Epics
  The Mahabharata
  Srimad Bhagavatam

  Vedas
  Rig Veda
  Yajur Veda
  Sama Veda
  Atharva Veda

  Bhagavad Gita
  Sankara Bhashya
  By Edwin Arnold

  Brahma Sutra
  Sankara Bhashya I
  Sankara Bhashya II
  Ramanuja SriBhashya

  Upanishads
  Aitareya
  Brihadaranyaka
  Chandogya
  Isa
  Katha
  Kena
  Mandukya
  Mundaka
  Prasna
  Svetasvatara
  Taittiriya

  Puranas
  Agni Purana
  Brahma Purana
  Garuda Purana
  Markandeya Purana
  Varaha Purana
  Matsya Purana
  Vishnu Purana
  Linga Purana
  Narada Purana
  Padma Purana
  Shiva Purana
  Skanda Purana
  Vamana Purana

  Others
  Manu Smriti

  Scriptures
  Vedas
  Upanishads
  Smrithis
  Agamas
  Puranas
  Darsanas
  Bhagavad Gita
  Brahma Sutras
  Mahabharata
  Ramayana

Google

Mahabharata of Krishna-Dwaipayana Vyasa
translated by Kisari Mohan Ganguli

Mahabharata of Vyasa (Badarayana, krishna-dwaipayana) translated by Kisari Mohan Ganguli is perhaps the most complete translation available in public domain. Mahabharata is the most popular scripture of Hindus and Mahabharata is considered as the fifth veda. We hope this translation is helping you.

Section CI

"Narada said, 'This region belongeth to the birds, all of whom possess excellent feathers. They all subsist on snakes. They never feel any fatigue in putting forth their prowess, or in making journeys, or in bearing burthens. This race, O charioteer, hath multiplied from the six sons of Garuda. They are Sumukha, Sunaman, Sunetra, Suvarchas, Suanch and that prince of birds called Suvala. Born of Kasyapa's line and enhancing the glory of Vinata's race, many winged creatures, the foremost of their species, have by begetting children founded and increased a thousand dynasties of birds, all endued with nobility of blood. All these creatures are endued with great prosperity, have the auspicious whirl called Sreevatsa, possess great wealth, and are inspired with great might. By their acts they may be said to belong to the Kshatriya order, but they are all without any compassion, subsisting as they do on snakes. They never attain to spiritual enlightenment in consequence of their preying on their kinsmen. I will now enumerate the chiefs by their names, listen to me, O Matali. This race is much regarded in consequence of the favour that, is shown to it by Vishnu. They all worship Vishnu, and Vishnu is their protector. Vishnu always dwelleth in their hearts, and Vishnu is their great refuge. These then are their names--Suvarnachuda, Nagasin Daruna, Chandatundaka, Anala, Vaisalaksha, Kundalin, Pankajit, Vajraviskambha, Vainateya, Vamana, Vatavega, Disachakshu, Nimisha, Animisha, Trirava, Saptarava, Valmiki, Dipaka, Daityadwipa, Saridwipa,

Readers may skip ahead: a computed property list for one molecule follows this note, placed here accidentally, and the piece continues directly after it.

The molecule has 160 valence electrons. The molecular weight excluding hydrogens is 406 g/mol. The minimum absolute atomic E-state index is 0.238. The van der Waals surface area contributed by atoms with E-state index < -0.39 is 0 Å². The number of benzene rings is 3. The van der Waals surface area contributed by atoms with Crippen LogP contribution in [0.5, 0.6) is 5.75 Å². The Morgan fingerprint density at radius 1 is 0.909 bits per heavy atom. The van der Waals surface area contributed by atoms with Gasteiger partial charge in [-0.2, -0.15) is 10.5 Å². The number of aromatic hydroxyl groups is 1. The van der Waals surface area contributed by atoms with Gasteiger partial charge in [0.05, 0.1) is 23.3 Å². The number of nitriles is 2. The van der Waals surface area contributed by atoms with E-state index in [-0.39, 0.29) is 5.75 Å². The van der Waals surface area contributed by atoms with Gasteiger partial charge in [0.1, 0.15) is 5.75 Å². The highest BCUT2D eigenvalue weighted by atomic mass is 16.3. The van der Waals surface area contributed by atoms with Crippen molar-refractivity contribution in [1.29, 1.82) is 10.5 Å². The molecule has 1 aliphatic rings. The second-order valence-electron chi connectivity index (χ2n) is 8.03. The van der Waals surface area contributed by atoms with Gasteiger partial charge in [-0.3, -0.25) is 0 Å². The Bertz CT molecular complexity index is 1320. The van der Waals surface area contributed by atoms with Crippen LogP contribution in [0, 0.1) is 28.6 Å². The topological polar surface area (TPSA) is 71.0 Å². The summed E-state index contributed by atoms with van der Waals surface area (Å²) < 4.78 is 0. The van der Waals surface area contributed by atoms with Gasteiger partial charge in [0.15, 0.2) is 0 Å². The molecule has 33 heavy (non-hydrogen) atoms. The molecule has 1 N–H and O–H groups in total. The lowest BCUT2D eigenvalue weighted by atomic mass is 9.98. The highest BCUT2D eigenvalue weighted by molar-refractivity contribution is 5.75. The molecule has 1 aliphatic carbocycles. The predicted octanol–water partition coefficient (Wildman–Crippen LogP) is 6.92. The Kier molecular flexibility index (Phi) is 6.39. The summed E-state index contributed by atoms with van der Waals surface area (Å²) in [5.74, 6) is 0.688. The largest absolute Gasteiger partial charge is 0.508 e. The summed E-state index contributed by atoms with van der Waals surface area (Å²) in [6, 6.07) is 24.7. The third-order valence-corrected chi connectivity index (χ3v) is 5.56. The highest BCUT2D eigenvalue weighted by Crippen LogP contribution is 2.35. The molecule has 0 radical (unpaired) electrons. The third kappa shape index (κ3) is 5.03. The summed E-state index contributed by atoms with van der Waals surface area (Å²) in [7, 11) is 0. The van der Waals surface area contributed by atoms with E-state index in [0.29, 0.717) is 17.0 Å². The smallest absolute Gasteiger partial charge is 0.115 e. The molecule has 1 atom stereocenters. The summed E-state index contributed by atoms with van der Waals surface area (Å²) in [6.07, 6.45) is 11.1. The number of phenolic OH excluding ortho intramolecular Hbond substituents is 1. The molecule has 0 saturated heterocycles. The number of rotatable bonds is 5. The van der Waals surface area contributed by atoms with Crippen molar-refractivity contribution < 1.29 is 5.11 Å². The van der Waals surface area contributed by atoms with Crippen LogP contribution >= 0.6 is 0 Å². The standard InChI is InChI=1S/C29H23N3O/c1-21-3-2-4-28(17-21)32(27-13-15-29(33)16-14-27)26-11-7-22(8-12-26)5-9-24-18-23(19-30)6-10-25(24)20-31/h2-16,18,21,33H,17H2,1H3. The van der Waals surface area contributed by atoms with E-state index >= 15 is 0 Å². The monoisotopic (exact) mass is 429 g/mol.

p. 208

Sarasa, Padmaketana, Sumukha, Chitraketu, Chitravara, Anagha, Meshahrit, Kumuda, Daksha, Sarpanta, Somabhojana, Gurubhara, Kapota, Suryanetra, Chirantaka, Vishnudharman, Kumara, Parivarha, Hari, Suswara, Madhuparka, Hemavarna, Malaya, Matariswan, Nisakara and Divakara. These sons of Garuda that I name dwell in only a single province of this region. I have mentioned those only that have won distinction by might, fame and achievements. If thou likest none here, come, we will go hence, O Matali. I will take thee to another region where thou mayest find an eligible husband for thy daughter.'"





 
MahabharataOnline.Com - Summary of Mahabharata, Stories, Translations and Scriptures from Mahabharata